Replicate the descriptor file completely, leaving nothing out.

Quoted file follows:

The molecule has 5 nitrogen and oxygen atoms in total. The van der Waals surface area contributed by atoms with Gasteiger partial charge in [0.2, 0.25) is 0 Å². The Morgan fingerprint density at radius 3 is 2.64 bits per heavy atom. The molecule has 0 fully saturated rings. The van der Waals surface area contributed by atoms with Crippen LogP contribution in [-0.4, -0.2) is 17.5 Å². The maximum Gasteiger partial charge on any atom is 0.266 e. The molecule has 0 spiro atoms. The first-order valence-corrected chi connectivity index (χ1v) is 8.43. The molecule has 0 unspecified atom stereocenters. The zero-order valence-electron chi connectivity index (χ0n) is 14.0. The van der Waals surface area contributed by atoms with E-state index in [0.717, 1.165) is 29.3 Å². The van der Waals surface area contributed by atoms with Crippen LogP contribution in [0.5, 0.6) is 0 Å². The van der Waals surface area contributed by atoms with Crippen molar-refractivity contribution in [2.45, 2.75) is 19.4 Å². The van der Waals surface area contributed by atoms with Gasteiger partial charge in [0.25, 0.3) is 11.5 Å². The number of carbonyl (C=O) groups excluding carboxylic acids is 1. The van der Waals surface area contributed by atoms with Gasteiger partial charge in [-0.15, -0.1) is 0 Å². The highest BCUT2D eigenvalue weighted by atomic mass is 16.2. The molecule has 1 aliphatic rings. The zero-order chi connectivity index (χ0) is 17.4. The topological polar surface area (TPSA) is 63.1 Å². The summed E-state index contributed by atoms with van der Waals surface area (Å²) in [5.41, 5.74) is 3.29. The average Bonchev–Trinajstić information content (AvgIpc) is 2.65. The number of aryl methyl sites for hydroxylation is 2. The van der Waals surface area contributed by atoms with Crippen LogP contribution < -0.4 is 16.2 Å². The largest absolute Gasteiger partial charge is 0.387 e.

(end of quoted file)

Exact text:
The molecule has 5 nitrogen and oxygen atoms in total. The van der Waals surface area contributed by atoms with Gasteiger partial charge in [0.2, 0.25) is 0 Å². The Morgan fingerprint density at radius 3 is 2.64 bits per heavy atom. The molecule has 0 fully saturated rings. The van der Waals surface area contributed by atoms with Crippen LogP contribution in [-0.4, -0.2) is 17.5 Å². The maximum Gasteiger partial charge on any atom is 0.266 e. The molecule has 0 spiro atoms. The first-order valence-corrected chi connectivity index (χ1v) is 8.43. The molecule has 0 unspecified atom stereocenters. The zero-order valence-electron chi connectivity index (χ0n) is 14.0. The van der Waals surface area contributed by atoms with E-state index in [0.717, 1.165) is 29.3 Å². The van der Waals surface area contributed by atoms with Crippen LogP contribution in [0.5, 0.6) is 0 Å². The van der Waals surface area contributed by atoms with Crippen molar-refractivity contribution in [2.45, 2.75) is 19.4 Å². The van der Waals surface area contributed by atoms with Gasteiger partial charge in [0.25, 0.3) is 11.5 Å². The number of carbonyl (C=O) groups excluding carboxylic acids is 1. The van der Waals surface area contributed by atoms with Gasteiger partial charge in [-0.15, -0.1) is 0 Å². The highest BCUT2D eigenvalue weighted by atomic mass is 16.2. The molecule has 1 aliphatic rings. The zero-order chi connectivity index (χ0) is 17.4. The topological polar surface area (TPSA) is 63.1 Å². The summed E-state index contributed by atoms with van der Waals surface area (Å²) in [5.41, 5.74) is 3.29. The average Bonchev–Trinajstić information content (AvgIpc) is 2.65. The number of aryl methyl sites for hydroxylation is 2. The van der Waals surface area contributed by atoms with Crippen LogP contribution < -0.4 is 16.2 Å². The largest absolute Gasteiger partial charge is 0.387 e.